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Hiranandani Powai Residents to Move Court Against Mall Plan

MUMBAI: Residents of Powai’s Hiranandani Gardens met on Sunday morning and decided to move court against the mall proposed in place of Citi Park, a two-storey commercial building. Canadian realtor Brookfield Properties, which has bought the commercial spaces of the largely residential complex, plans to construct a 400% larger commercial complex to house retail, office spaces, eateries and an entertainment zone, including multiplexes.

On Sunday morning, concerned residents, more than 150 of them, met to discuss the “destruction and rebuilding of Citi Park at Eden Square”. From speaking of why they bought a flat in the complex to how changes took place over the years to the massive deterioration of peace and quiet in recent years, residents said they needed to come together and set up an official forum to ensure their neighbourhood does not see any further degradation in terms of green cover, peace and traffic. 

“Citi Park was built when FSI was 1. This means that there is going to be a 400% increase in construction. I have decided to move court to stop construction of the mall,” said activist and local resident Debi Goenka. The plan is for an 18-storey, almost 80 metre, tower. RSS member and author Ratan Sharda said, “The mall already has clearance from the National Green Tribunal, but the BMC’s nod is pending, which may come soon. We will face a difficult time if this is not stopped. There will be no space to walk on the footpaths as Brookfield is already controlling them.”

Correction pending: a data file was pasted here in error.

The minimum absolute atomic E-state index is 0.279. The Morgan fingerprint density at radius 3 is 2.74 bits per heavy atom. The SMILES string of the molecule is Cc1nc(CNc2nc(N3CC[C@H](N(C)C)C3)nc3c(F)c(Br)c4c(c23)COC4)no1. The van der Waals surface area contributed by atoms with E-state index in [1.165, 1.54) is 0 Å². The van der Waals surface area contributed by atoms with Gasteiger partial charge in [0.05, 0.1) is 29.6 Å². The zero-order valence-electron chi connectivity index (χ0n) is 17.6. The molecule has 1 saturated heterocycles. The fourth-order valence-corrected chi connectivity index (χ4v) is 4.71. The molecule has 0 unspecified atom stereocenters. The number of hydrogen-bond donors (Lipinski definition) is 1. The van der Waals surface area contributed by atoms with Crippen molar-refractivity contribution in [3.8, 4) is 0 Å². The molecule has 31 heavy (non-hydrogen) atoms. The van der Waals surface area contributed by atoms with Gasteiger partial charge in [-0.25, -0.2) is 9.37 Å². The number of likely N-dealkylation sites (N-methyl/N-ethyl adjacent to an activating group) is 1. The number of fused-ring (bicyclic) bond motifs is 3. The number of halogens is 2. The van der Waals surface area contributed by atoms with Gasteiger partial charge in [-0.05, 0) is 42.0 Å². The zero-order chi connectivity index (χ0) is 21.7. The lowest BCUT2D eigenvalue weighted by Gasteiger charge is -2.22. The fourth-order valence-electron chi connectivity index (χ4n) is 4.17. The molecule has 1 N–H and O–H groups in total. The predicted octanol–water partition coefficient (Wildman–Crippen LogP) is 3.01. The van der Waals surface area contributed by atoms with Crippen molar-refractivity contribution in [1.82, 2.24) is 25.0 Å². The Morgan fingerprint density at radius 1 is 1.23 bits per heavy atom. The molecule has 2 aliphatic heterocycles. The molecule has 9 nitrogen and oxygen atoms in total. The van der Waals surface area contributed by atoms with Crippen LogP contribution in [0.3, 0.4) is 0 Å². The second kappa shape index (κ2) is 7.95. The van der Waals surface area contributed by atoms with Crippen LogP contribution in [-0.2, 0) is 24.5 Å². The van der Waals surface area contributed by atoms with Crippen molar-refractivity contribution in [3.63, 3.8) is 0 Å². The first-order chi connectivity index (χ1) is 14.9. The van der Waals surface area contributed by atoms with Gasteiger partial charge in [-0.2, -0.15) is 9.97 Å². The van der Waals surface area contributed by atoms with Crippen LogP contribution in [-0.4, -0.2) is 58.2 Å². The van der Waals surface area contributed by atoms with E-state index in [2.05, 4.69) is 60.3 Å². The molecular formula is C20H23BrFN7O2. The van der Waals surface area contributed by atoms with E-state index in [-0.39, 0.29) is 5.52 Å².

A Brookfield spokesperson said the company has increased the green cover of Powai by 5% since its acquisition of the Powai assets in 2017-18 and has also invested in public realms such as parks. When TOI visited City Park, it found most retail stores shut. A financial institution that has filed for bankruptcy occupies the upper floor. Old time resident Rajan Khanna said the stretch from one end of the complex to the other end going towards Adi Shankaracharya Marg would be able to hold 150 vehicles if lined up.

He wondered how thousands of vehicles would be accommodated if the mall, which has sought parking permission for 1,027 cars, would come up. “Will you be able to drive and take your kids to school in time? Will you be able to make it to the hospital in time? Will a fire engine be able to enter the complex and cater to an emergency quickly? The pollution, the traffic, the congestion and the construction work are going to change the complex forever,” Goenka said.

Another resident, Manoj Jalan, said, “Solution is to stay together, work with local political leaders and tell them that if they need votes and donations, they need to listen to the demands of residents.”

Source: Times of India